Backing up his three-for with the ball, Jemmett led the way on second crack with 61 as the visitors made regular inroads to ensure the hosts did not dictate proceedings completely.
Captain William Southby pulled the pin at 125/6, which left South Canterbury a target of 183 at just under 8 an over, and 23 overs for Mid Canterbury to pull off an unlikely win.
South Canterbury were two down early before Sam Porter and captain Jacob Naylor upped the ante at close to a run-a-ball.
Another two quick wickets left South Canterbury at 65/4, however their skipper continued to play positively as Mid Canterbury sent fielders to the boundary rope.
When Naylor and Shaun Rooney were dismissed in consecutive overs to leave the visitors six down, plans to charge the total were aborted as the hosts circled – not unlike what occurred against Otago Country before Christmas.
Two wickets in the final over from Tom Middleton came in vain for Mid Canterbury as play was called off moments later.
The 24th and final over of the match appeared to be brought into question with Mid Canterbury Cricket admitting that due to a “rule misinterpretation”, play should have been pulled an over earlier.
Mid Canterbury is now in a three-way share of the lead of Zone 4 alongside Otago Country and Southland ahead of its final match against North Otago in Oamaru this weekend.
Black arm bands were worn by both teams in acknowledgment of South Canterbury Cricket Patron and Life Member John Ward and Mid Canterbury Cricket Life Member Peter Bain who both passed away over the past fortnight.
By Adam Burns © The Ashburton Guardian - 19 January 2021
The Ashburton Bowling Club can boast having some of the best singles players in town after a winning double in the Lowry Cup and Nan Marsh Singles on the weekend.
Brentton Donaldson claimed his second Lowry Cup title in stifling conditions in Methven, while Wendy Suttie swept all before her to win the Nan Marsh at Allenton.
After a huge day of qualifying seven days earlier, both fields were worked down to the knockout stages, and five ladies made it through to the big dance in the Nan Marsh on the Allenton green.
In an all-Ashburton match to open the day Barbara Skilling and Wendy Herriott did battle in the first round, with Skilling proving too strong for her club-mate, winning 21-15.
That pushed the competition into its semi-final stage and Skilling squared off with Suttie while Hampstead’s Jo Collis and Ashburton’s Alison Gibbs battled it out in the other.
Suttie and Skilling put together an impressive performance with the match finishing at 22-19 in a closely fought affair, while Collis booked herself a trip to the final with a win over Gibbs 21-9.
In the final Suttie kicked into gear strong from the outset and built a steady lead, and eventually worked her way to the required 21 shots to win the title, 21-11.
Up in Methven, 11 hopefuls started the day chasing glory, but the field was slowly whittled down to just Donaldson and clubmate, John Kewish to battle out the first-to-21 shots final in front of a decent sized crowd.
The first round of the morning resulted in Allenton’s Mat Bassett winning a thriller over Methven’s Simon Fleetwood, while Allenton’s John Drayton did the same against Methven’s Rob Fensom. In the third match of the early morning – an all-Methven affair – Aaron Allred proved too strong for Matt Markham.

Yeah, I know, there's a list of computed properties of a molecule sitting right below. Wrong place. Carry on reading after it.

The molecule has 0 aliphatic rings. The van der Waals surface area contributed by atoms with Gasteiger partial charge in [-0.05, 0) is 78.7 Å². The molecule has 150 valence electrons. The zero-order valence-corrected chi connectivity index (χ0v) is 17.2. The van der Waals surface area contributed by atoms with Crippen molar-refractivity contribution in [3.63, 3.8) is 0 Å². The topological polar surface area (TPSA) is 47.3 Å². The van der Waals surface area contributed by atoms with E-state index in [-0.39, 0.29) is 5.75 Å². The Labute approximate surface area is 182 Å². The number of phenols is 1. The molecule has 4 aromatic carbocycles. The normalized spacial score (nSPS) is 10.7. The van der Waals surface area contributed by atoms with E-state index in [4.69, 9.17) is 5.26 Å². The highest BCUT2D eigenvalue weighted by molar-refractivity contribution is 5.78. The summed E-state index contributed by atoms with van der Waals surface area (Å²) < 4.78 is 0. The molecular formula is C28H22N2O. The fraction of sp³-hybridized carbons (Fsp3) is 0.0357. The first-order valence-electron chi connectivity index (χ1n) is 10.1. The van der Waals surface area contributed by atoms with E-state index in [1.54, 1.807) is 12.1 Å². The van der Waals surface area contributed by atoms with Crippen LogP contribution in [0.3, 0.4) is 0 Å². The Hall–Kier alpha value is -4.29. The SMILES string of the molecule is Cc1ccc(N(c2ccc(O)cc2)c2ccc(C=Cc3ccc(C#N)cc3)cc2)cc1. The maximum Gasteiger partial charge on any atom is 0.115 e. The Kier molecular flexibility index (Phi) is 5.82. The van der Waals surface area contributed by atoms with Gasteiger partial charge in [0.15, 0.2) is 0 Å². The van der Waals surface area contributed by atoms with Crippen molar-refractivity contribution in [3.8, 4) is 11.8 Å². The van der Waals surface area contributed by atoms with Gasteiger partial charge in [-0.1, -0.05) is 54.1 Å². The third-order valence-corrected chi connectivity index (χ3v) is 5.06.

That left a field of eight remaining.
Donaldson began his quest with a 30-end marathon against Allenton bowler Alex Crawford, with neither player giving in an inch in one of the matches of the day, while Drayton comfortably held off Allred.
Kewish stepped into the fray with a good win against Bassett, and Richard Kane (Allenton) and Bruce Harper (Methven) fought out the other match with Kane claiming the spoils.
The semi-finals were both comfortable affairs for Donaldson and Kewish.
Donaldson was too good for Kane winning 21-13 while Kewish got the better of Drayton to win 21-8.
In the final, Donaldson made a strong start and raced out to a big lead against his club-mate and never really looked back, relying on his impressive draw game to constantly score shots as he built up his tally to win 21-7.
It was Donaldson’s second victory in the coveted singles event, having last won it in the 2017-2018 season.
Meanwhile, in Christchurch a number of local names featured in the hugely popular Stuart Buttar Invitational Pairs at the world-class Burnside Bowling Club.
The annual tournament features some of the biggest names in the sport and is always a must-compete for many every year.
None of the three combinations featuring Mid Canterbury players made it to the finals on Sunday – but all three did put up strong efforts in an incredibly tough line- up of players.
Allenton’s Sandra Keith and Pete Whinham lost their first three games in the opening stages of the competition, but bounced back with two strong wins in the final two rounds. That pushed them into Division 3 where they picked up a win from the three matches but missed the finals.
Up in Division Two, the Methven pairing of Craig Carter and Tim White also picked up two wins in qualifying and put themselves in with a shot at the finals but fell at the final hurdle, losing their third match in post section.
Rodney Greaney also featured in Division Two alongside playing partner Ian Rule.
They had a draw and a win from their three post section matches, but were unable to advance through to the next stage.
The tournament was won by Matt Gallop and Isaac Denny who fended off the challenge of the internationally acclaimed Jo Edwards and Val Smith to win the final 10-8.
By Matt Markham © The Ashburton Guardian - 19 January 2021